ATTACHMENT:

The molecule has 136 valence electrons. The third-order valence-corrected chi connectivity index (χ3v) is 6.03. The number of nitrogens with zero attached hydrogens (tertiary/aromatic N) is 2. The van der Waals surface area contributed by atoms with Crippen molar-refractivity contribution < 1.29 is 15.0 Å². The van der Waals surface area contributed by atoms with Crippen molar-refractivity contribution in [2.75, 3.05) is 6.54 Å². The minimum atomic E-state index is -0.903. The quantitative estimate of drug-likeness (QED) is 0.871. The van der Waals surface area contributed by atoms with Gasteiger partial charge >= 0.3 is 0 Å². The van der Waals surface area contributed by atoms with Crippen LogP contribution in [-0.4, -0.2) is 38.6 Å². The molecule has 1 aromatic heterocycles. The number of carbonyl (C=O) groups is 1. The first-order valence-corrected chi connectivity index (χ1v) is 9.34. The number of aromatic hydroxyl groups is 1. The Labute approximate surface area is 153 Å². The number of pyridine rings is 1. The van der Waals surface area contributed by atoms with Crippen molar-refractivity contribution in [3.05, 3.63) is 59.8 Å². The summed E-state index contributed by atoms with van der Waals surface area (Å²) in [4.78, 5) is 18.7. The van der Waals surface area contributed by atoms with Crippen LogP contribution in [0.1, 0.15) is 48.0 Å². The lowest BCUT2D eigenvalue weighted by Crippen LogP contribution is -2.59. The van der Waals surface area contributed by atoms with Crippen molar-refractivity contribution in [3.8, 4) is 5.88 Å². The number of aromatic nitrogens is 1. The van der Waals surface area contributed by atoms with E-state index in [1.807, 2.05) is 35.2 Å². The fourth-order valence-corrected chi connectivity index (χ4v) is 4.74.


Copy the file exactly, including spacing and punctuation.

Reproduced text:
The molecule has 136 valence electrons. The third-order valence-corrected chi connectivity index (χ3v) is 6.03. The number of nitrogens with zero attached hydrogens (tertiary/aromatic N) is 2. The van der Waals surface area contributed by atoms with Crippen molar-refractivity contribution < 1.29 is 15.0 Å². The van der Waals surface area contributed by atoms with Crippen molar-refractivity contribution in [2.75, 3.05) is 6.54 Å². The minimum atomic E-state index is -0.903. The quantitative estimate of drug-likeness (QED) is 0.871. The van der Waals surface area contributed by atoms with Gasteiger partial charge >= 0.3 is 0 Å². The van der Waals surface area contributed by atoms with Crippen LogP contribution in [-0.4, -0.2) is 38.6 Å². The molecule has 1 aromatic heterocycles. The number of carbonyl (C=O) groups is 1. The first-order valence-corrected chi connectivity index (χ1v) is 9.34. The number of aromatic hydroxyl groups is 1. The Labute approximate surface area is 153 Å². The number of pyridine rings is 1. The van der Waals surface area contributed by atoms with Crippen molar-refractivity contribution in [3.05, 3.63) is 59.8 Å². The summed E-state index contributed by atoms with van der Waals surface area (Å²) in [4.78, 5) is 18.7. The van der Waals surface area contributed by atoms with Crippen LogP contribution in [0.1, 0.15) is 48.0 Å². The lowest BCUT2D eigenvalue weighted by Crippen LogP contribution is -2.59. The van der Waals surface area contributed by atoms with Crippen molar-refractivity contribution in [3.8, 4) is 5.88 Å². The number of aromatic nitrogens is 1. The van der Waals surface area contributed by atoms with E-state index in [1.807, 2.05) is 35.2 Å². The fourth-order valence-corrected chi connectivity index (χ4v) is 4.74.